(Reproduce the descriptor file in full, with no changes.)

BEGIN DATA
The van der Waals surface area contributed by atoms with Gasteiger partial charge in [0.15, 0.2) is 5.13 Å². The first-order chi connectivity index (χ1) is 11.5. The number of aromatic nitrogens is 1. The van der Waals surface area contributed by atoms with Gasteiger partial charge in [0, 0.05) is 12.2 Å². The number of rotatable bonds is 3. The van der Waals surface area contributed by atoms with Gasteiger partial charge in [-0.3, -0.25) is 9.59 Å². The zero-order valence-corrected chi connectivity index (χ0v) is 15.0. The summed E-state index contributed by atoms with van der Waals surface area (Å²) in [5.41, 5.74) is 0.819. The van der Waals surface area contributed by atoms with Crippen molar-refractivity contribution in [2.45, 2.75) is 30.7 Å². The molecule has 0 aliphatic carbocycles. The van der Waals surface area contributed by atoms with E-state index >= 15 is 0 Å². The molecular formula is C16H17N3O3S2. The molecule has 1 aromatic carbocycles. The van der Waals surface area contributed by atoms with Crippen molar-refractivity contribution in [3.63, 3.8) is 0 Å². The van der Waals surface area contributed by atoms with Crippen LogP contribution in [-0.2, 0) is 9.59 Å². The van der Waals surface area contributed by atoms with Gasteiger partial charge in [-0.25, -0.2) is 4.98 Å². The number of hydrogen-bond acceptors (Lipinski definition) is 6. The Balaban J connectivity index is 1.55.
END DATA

The van der Waals surface area contributed by atoms with Gasteiger partial charge in [0.15, 0.2) is 5.13 Å². The first-order chi connectivity index (χ1) is 11.5. The number of aromatic nitrogens is 1. The van der Waals surface area contributed by atoms with Gasteiger partial charge in [0, 0.05) is 12.2 Å². The number of rotatable bonds is 3. The van der Waals surface area contributed by atoms with Gasteiger partial charge in [-0.3, -0.25) is 9.59 Å². The zero-order valence-corrected chi connectivity index (χ0v) is 15.0. The summed E-state index contributed by atoms with van der Waals surface area (Å²) in [5.41, 5.74) is 0.819. The van der Waals surface area contributed by atoms with Crippen molar-refractivity contribution in [2.45, 2.75) is 30.7 Å². The molecule has 0 aliphatic carbocycles. The van der Waals surface area contributed by atoms with E-state index >= 15 is 0 Å². The molecular formula is C16H17N3O3S2. The molecule has 1 aromatic carbocycles. The van der Waals surface area contributed by atoms with Crippen molar-refractivity contribution in [3.63, 3.8) is 0 Å². The van der Waals surface area contributed by atoms with Crippen LogP contribution in [-0.2, 0) is 9.59 Å². The van der Waals surface area contributed by atoms with Gasteiger partial charge in [-0.25, -0.2) is 4.98 Å². The number of hydrogen-bond acceptors (Lipinski definition) is 6. The Balaban J connectivity index is 1.55.